This is a kind of stroboscopic visual effect caused by the harmonic relationship between the rotational frequency of the wheel versus the picture-taking rate of the camera. Perhaps you’ve seen videos where a camera’s shutter speed was synchronized with a helicopter’s blades, where it appears that the helicopter is hanging in the air, its blades not moving at all.
In the case of a movie or an entertaining video it does not matter, but when making a scientific measurement, if we really believe that the wheels of a car are spinning backward, or that a helicopter’s blades are not moving, when in fact they are going quite fast, we have a real-world measurement problem.
In terms of digitizing voltage signals with our ADC, it is important that the sample rate is set appropriately. If we set it too high, we waste processing power and end up with data files that are unnecessarily large and hard to analyze. But if we set it too low, we could have two problems:
Missing vital dynamic signal components
Ending up with false (“alias”) signals (if the system lacks anti-aliasing filtering)
Sample rate best practices
At this point, you might think to simply sample much faster than the signal could possibly reach, even orders of magnitude faster. Wouldn’t that solve the undersampling problem? Yes, but it would create a new problem: drastically increasing the amount of data recorded creates a data handling, storage, and analysis problem. And it may not even be possible to sample that fast with your system.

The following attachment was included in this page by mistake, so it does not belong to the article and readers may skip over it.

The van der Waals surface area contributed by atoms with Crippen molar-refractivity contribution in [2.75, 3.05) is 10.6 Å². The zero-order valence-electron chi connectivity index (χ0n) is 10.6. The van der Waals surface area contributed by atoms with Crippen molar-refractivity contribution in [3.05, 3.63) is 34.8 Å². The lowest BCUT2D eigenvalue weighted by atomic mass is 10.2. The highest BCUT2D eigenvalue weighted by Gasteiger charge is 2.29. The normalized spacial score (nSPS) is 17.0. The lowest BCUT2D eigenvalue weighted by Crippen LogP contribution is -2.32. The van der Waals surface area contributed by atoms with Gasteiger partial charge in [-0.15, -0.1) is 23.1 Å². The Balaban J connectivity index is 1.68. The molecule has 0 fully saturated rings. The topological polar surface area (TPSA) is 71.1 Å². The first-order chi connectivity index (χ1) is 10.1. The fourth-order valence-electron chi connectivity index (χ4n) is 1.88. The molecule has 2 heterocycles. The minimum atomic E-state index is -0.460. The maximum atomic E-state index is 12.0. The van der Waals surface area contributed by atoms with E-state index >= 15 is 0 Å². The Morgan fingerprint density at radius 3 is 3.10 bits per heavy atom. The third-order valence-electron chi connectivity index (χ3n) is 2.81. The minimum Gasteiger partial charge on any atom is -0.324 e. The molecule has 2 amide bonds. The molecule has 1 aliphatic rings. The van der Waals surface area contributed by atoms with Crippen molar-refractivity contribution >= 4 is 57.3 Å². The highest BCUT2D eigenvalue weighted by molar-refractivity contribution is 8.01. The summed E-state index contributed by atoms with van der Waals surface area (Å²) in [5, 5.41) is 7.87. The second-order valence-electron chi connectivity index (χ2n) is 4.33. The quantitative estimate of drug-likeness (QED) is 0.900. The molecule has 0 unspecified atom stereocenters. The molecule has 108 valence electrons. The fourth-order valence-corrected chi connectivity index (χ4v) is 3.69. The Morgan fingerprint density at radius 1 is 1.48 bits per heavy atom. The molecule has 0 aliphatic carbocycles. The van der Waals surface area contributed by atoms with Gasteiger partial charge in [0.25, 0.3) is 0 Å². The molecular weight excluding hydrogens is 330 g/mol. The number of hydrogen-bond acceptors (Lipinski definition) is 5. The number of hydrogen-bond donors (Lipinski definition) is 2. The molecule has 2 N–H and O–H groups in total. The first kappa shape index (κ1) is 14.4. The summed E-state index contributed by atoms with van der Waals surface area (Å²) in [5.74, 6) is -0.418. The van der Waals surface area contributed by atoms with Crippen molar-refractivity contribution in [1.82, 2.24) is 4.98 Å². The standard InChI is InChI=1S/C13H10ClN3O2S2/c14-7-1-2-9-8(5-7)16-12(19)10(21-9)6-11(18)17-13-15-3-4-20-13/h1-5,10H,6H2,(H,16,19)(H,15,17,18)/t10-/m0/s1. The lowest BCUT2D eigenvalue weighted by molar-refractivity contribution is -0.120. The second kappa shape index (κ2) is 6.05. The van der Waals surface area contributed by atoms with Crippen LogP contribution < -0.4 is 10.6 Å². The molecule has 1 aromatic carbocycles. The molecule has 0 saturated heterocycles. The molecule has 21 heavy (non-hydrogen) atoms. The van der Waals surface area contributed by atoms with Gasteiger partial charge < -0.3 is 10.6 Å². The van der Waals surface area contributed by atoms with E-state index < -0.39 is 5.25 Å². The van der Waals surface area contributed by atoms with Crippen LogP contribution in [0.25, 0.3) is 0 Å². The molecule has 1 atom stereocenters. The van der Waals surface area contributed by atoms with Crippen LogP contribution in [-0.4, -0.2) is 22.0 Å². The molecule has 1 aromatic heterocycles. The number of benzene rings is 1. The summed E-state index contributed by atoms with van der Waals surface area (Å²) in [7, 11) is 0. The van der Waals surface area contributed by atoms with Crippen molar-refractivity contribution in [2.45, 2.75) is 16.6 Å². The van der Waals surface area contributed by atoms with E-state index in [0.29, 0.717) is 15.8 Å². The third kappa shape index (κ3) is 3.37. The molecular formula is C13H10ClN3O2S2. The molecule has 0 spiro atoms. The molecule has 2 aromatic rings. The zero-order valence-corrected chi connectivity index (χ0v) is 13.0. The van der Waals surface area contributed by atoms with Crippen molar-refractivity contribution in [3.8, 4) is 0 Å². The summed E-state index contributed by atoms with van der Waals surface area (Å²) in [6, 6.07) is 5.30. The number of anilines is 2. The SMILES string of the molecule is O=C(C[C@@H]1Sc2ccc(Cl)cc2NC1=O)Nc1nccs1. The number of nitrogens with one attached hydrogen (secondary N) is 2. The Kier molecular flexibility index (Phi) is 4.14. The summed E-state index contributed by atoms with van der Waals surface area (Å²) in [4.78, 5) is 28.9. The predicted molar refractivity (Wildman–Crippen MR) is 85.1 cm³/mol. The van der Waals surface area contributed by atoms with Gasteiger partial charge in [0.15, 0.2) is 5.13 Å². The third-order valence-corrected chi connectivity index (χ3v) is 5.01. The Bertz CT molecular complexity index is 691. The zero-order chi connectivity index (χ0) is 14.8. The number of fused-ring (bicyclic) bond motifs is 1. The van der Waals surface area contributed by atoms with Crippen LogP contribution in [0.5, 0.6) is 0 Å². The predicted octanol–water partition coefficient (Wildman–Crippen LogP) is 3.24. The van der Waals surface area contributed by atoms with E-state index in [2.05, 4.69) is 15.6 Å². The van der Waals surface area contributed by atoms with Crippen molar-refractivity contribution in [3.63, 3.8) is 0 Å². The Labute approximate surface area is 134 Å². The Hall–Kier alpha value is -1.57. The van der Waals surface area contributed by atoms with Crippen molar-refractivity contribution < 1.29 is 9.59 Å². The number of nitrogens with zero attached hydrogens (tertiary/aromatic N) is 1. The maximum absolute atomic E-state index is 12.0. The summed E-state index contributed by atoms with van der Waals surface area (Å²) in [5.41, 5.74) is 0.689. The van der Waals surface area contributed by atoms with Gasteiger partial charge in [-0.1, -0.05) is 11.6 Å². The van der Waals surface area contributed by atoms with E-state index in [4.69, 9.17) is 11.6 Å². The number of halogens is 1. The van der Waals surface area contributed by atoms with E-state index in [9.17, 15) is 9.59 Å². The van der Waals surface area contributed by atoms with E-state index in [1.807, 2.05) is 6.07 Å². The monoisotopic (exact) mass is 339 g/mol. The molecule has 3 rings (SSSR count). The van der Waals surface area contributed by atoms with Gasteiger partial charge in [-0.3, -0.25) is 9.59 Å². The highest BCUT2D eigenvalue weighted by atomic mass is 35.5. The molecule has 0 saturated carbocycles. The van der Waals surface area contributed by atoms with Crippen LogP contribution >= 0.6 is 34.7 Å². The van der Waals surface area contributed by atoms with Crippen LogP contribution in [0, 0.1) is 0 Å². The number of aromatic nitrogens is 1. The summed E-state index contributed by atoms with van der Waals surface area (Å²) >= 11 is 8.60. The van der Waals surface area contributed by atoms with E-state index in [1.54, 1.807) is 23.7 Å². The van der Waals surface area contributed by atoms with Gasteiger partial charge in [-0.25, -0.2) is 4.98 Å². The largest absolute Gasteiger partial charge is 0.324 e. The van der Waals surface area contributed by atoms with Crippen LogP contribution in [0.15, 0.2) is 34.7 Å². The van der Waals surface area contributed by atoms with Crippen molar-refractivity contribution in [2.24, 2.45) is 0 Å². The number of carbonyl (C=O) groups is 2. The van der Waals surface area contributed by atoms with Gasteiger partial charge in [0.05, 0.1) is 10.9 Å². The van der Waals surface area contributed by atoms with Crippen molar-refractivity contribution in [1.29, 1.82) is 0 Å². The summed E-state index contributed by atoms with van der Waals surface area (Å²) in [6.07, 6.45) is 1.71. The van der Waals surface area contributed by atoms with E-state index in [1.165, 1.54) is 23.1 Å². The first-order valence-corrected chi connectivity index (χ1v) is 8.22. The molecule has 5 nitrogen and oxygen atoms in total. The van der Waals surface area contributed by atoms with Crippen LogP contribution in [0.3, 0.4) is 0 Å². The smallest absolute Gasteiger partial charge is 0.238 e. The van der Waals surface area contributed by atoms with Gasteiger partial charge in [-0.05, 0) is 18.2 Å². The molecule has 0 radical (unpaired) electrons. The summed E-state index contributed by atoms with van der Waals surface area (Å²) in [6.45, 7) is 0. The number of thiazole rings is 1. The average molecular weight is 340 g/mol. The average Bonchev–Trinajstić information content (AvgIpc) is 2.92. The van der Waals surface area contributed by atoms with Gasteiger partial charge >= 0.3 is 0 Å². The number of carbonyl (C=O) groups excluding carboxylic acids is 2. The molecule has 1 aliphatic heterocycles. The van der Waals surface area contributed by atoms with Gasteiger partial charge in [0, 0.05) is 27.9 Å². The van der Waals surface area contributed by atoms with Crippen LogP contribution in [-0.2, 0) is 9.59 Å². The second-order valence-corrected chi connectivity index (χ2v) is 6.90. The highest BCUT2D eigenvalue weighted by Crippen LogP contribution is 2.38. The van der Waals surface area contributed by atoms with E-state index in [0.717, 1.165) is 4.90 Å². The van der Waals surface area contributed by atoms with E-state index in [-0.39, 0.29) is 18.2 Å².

Luckily, there is a better way to avoid aliasing without overloading ourselves with vast amounts of mostly redundant data: anti-aliasing filtering.
Anti-aliasing filtering (AAF)
If we filter in the analog domain before the ADC, we can prevent the aliasing problem from ever occurring. Note that it is still important to set a high enough sample rate to capture the frequency range of interest, but at least with Anti-Aliasing Filters (AAF), we will avoid false signals from destroying the integrity of our measurements.
The ideal AAF would have a very flat passband AND a very sharp cutoff at the Nyquist frequency (essentially half of the sample rate).
Typical AAF configuration: a steep low-pass analog filter before the ADC prevents signals more than half of the maximum bandwidth of the ADC from passing. This is what Dewesoft does with its 16-bit SAR ADCs as found in SIRIUS-HS modules.
However, with their 24-bit Delta-sigma ADCs, Dewesoft systems have an additional DSP filter on the ADC itself that automatically adjusts based on the sample rate that the user has selected. This multi-stage approach provides the most robust anti-aliasing filtering available in DAQ systems today.
What is bit resolution and why does it matter?
While the sample rate as discussed in the previous section involves the time (T or X) axis of our digital data stream, bit resolution, or a number of bits involves the amplitude (Y) axis.
In the early days of data acquisition, 8-bit ADCs were common. As of this writing, in the world of DAQ systems, 24-bit ADCs are standard among most data acquisition systems designed to make dynamic measurements, and 16-bit ADCs are commonly considered the minimum resolution for signals in general. There are some low-end systems utilizing 12-bit ADCs.
Because each bit of resolution effectively doubles the possible resolution, systems with 24-bit ADCs provide
2^24 = 16,777,216. Thus, an incoming one-volt signal can be divided into more than 16 million steps on the Y-axis.